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Thu, Mar. 6th, 2008, 05:26 pm

More Fun with Trend Journalism

One of my flaws as a blogger is a reluctance to swing at the really easy pitches.

CNN ran a story earlier this week that was crying out for me to make fun of it, but I just can't think of anything all that clever to say. The gist: Some married couples don't have a lot of sex.

Okay, I'm waiting for you to pick yourselves up off the floor and contain your amazement enough to continue reading. Ready to go on now? You'll be relieved to know that they propose a three-point program for repairing your sex life. I will describe it in reverse order:

* The third proposal is communication. Apparently, as a last-ditch approach, you may want to tell your partner what you like.

* The second proposal is extreme sports. No,seriously. Look: "Engage in exciting activities: Whether it's trying an extreme sport like skydiving or snowboarding, or exploring new options in the bedroom, activities that get the pulse racing can open the brain's dopamine centers and increases desire." Okay, so extreme sports or high-threadcount sheets. Not that high-threadcount sheets aren't sexy.

* Okay, now here's the punchline. Item #1 for reviving your sex life. "Try traditional gender roles: Men may become more sexually assertive if they feel more in control, and women may feel more desire for a mate with newfound machismo."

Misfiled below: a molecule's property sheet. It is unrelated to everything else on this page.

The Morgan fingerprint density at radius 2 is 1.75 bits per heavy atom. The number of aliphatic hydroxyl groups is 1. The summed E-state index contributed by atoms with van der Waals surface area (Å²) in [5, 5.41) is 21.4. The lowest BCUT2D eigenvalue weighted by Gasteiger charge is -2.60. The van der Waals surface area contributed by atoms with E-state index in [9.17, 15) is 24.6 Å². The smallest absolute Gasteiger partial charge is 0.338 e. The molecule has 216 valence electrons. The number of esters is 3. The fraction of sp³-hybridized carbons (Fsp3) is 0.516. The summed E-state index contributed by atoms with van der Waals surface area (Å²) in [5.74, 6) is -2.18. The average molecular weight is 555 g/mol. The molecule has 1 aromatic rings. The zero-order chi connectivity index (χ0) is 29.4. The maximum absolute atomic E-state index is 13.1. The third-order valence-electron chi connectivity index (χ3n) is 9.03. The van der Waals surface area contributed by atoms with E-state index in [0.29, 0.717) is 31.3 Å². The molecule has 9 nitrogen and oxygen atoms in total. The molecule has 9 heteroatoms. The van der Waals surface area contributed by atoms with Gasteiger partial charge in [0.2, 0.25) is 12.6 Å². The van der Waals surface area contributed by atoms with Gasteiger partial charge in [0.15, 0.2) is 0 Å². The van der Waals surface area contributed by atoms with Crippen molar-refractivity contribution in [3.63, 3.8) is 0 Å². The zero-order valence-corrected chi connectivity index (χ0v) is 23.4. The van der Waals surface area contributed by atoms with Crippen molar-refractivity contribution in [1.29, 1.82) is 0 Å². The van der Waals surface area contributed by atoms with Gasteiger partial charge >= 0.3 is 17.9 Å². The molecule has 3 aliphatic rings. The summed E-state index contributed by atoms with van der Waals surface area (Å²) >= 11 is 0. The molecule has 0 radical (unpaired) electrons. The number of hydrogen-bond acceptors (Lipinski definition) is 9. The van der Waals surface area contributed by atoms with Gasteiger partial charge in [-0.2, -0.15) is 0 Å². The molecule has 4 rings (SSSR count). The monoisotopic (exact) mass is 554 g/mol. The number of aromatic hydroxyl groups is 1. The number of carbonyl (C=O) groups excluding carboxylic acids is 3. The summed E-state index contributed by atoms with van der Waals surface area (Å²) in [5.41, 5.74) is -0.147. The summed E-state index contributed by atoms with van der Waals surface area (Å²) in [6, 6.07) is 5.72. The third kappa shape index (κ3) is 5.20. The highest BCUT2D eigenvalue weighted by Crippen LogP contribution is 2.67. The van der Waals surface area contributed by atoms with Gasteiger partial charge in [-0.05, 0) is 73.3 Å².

Now, I'm sexually dominant myself, and a man, but holy gender essentialism, Batman! Am I being a paranoid PC cop when I see the the implication that equal partnerships are an unnatural and abnormal arrangement here? As I've mentioned before, there's a big old difference between saying that some people find power exchange hot, and trying to argue that your particular favorite configuration is the One True Way. I feel like I need to keep reading crap filler articles like these just to so I can keep in mind how messed up mass media culture is.

Thu, Mar. 6th, 2008 11:33 pm (UTC)
anarqueso

Traditional gender roles, huh? Wow, my eleven years of bonobo hijinks on the homefront are surely due to my ladylike reticence with nipple clamps and strap-ons. Or is it merely our sporting nature?

Fri, Mar. 7th, 2008 02:48 pm (UTC)
vinnie_tesla

Yeah, it may well be that we're allowed to count those as extreme sports.

Or perhaps you're just mistaken. You guys think you've been having an awesome sex life, but it's actually an illusion.